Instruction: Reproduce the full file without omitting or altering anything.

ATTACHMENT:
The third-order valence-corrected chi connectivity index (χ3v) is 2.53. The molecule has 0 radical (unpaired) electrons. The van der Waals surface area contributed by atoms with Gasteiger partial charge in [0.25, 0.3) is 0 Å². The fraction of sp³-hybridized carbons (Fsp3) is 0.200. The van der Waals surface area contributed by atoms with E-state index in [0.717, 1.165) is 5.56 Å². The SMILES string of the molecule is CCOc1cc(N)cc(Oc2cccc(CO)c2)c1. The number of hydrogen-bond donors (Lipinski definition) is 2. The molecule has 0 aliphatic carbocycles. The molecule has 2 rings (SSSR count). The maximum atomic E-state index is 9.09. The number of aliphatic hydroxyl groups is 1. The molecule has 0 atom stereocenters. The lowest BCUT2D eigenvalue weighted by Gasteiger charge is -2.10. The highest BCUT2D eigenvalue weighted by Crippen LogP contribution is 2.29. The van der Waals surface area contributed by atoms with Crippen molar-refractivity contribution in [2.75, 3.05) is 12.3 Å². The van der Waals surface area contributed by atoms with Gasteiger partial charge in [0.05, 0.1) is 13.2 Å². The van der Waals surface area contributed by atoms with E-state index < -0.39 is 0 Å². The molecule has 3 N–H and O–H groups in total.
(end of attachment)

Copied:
The third-order valence-corrected chi connectivity index (χ3v) is 2.53. The molecule has 0 radical (unpaired) electrons. The van der Waals surface area contributed by atoms with Gasteiger partial charge in [0.25, 0.3) is 0 Å². The fraction of sp³-hybridized carbons (Fsp3) is 0.200. The van der Waals surface area contributed by atoms with E-state index in [0.717, 1.165) is 5.56 Å². The SMILES string of the molecule is CCOc1cc(N)cc(Oc2cccc(CO)c2)c1. The number of hydrogen-bond donors (Lipinski definition) is 2. The molecule has 0 aliphatic carbocycles. The molecule has 2 rings (SSSR count). The maximum atomic E-state index is 9.09. The number of aliphatic hydroxyl groups is 1. The molecule has 0 atom stereocenters. The lowest BCUT2D eigenvalue weighted by Gasteiger charge is -2.10. The highest BCUT2D eigenvalue weighted by Crippen LogP contribution is 2.29. The van der Waals surface area contributed by atoms with Crippen molar-refractivity contribution in [2.75, 3.05) is 12.3 Å². The van der Waals surface area contributed by atoms with Gasteiger partial charge in [0.05, 0.1) is 13.2 Å². The van der Waals surface area contributed by atoms with E-state index < -0.39 is 0 Å². The molecule has 3 N–H and O–H groups in total.